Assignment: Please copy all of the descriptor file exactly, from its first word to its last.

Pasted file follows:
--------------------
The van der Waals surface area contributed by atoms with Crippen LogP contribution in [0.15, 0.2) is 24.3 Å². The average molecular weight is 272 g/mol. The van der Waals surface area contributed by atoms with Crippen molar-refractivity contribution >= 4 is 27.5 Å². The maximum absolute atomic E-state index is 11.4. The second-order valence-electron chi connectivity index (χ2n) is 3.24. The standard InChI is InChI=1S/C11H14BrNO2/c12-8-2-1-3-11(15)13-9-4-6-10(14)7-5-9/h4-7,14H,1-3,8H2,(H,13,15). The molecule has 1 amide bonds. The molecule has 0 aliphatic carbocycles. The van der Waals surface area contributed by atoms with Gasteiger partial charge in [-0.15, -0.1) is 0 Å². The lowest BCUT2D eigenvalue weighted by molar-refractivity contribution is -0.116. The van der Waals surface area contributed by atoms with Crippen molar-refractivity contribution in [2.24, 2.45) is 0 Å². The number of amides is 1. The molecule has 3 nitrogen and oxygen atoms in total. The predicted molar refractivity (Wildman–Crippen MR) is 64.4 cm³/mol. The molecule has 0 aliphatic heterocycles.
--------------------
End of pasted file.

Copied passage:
The van der Waals surface area contributed by atoms with Crippen LogP contribution in [0.15, 0.2) is 24.3 Å². The average molecular weight is 272 g/mol. The van der Waals surface area contributed by atoms with Crippen molar-refractivity contribution >= 4 is 27.5 Å². The maximum absolute atomic E-state index is 11.4. The second-order valence-electron chi connectivity index (χ2n) is 3.24. The standard InChI is InChI=1S/C11H14BrNO2/c12-8-2-1-3-11(15)13-9-4-6-10(14)7-5-9/h4-7,14H,1-3,8H2,(H,13,15). The molecule has 1 amide bonds. The molecule has 0 aliphatic carbocycles. The van der Waals surface area contributed by atoms with Gasteiger partial charge in [-0.15, -0.1) is 0 Å². The lowest BCUT2D eigenvalue weighted by molar-refractivity contribution is -0.116. The van der Waals surface area contributed by atoms with Crippen molar-refractivity contribution in [2.24, 2.45) is 0 Å². The number of amides is 1. The molecule has 3 nitrogen and oxygen atoms in total. The predicted molar refractivity (Wildman–Crippen MR) is 64.4 cm³/mol. The molecule has 0 aliphatic heterocycles.